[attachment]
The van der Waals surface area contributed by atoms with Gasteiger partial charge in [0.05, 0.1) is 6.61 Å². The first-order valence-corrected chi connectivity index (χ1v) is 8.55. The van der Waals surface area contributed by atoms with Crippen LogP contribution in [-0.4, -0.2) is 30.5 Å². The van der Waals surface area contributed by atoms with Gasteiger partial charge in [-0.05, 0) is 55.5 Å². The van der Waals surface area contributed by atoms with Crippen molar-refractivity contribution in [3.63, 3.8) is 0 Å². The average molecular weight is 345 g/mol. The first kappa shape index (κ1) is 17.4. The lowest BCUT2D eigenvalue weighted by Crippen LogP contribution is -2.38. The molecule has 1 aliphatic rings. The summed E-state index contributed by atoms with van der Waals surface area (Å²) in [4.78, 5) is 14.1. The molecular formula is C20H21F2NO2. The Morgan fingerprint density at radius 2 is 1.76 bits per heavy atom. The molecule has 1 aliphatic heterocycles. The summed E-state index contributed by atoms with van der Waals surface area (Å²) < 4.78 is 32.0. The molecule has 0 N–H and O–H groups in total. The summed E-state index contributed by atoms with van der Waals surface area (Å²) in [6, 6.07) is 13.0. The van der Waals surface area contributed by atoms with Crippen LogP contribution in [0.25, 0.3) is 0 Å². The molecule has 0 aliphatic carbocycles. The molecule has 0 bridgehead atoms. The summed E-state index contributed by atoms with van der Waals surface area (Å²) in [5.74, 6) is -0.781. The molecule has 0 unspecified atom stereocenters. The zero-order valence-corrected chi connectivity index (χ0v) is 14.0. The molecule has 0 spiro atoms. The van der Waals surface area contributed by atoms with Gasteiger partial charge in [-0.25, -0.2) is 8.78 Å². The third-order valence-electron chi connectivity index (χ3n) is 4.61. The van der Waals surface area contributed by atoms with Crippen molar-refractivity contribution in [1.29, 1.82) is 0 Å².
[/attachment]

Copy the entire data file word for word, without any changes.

The van der Waals surface area contributed by atoms with Gasteiger partial charge in [0.05, 0.1) is 6.61 Å². The first-order valence-corrected chi connectivity index (χ1v) is 8.55. The van der Waals surface area contributed by atoms with Crippen LogP contribution in [-0.4, -0.2) is 30.5 Å². The van der Waals surface area contributed by atoms with Gasteiger partial charge in [-0.05, 0) is 55.5 Å². The van der Waals surface area contributed by atoms with Crippen molar-refractivity contribution in [3.63, 3.8) is 0 Å². The average molecular weight is 345 g/mol. The first kappa shape index (κ1) is 17.4. The lowest BCUT2D eigenvalue weighted by Crippen LogP contribution is -2.38. The molecule has 1 aliphatic rings. The summed E-state index contributed by atoms with van der Waals surface area (Å²) in [4.78, 5) is 14.1. The molecular formula is C20H21F2NO2. The Morgan fingerprint density at radius 2 is 1.76 bits per heavy atom. The molecule has 1 aliphatic heterocycles. The summed E-state index contributed by atoms with van der Waals surface area (Å²) < 4.78 is 32.0. The molecule has 0 N–H and O–H groups in total. The summed E-state index contributed by atoms with van der Waals surface area (Å²) in [6, 6.07) is 13.0. The van der Waals surface area contributed by atoms with Crippen LogP contribution in [0.25, 0.3) is 0 Å². The molecule has 0 aliphatic carbocycles. The molecule has 0 bridgehead atoms. The summed E-state index contributed by atoms with van der Waals surface area (Å²) in [5.74, 6) is -0.781. The molecule has 0 unspecified atom stereocenters. The zero-order valence-corrected chi connectivity index (χ0v) is 14.0. The molecule has 0 spiro atoms. The van der Waals surface area contributed by atoms with Gasteiger partial charge in [-0.25, -0.2) is 8.78 Å². The third-order valence-electron chi connectivity index (χ3n) is 4.61. The van der Waals surface area contributed by atoms with Crippen molar-refractivity contribution in [1.29, 1.82) is 0 Å².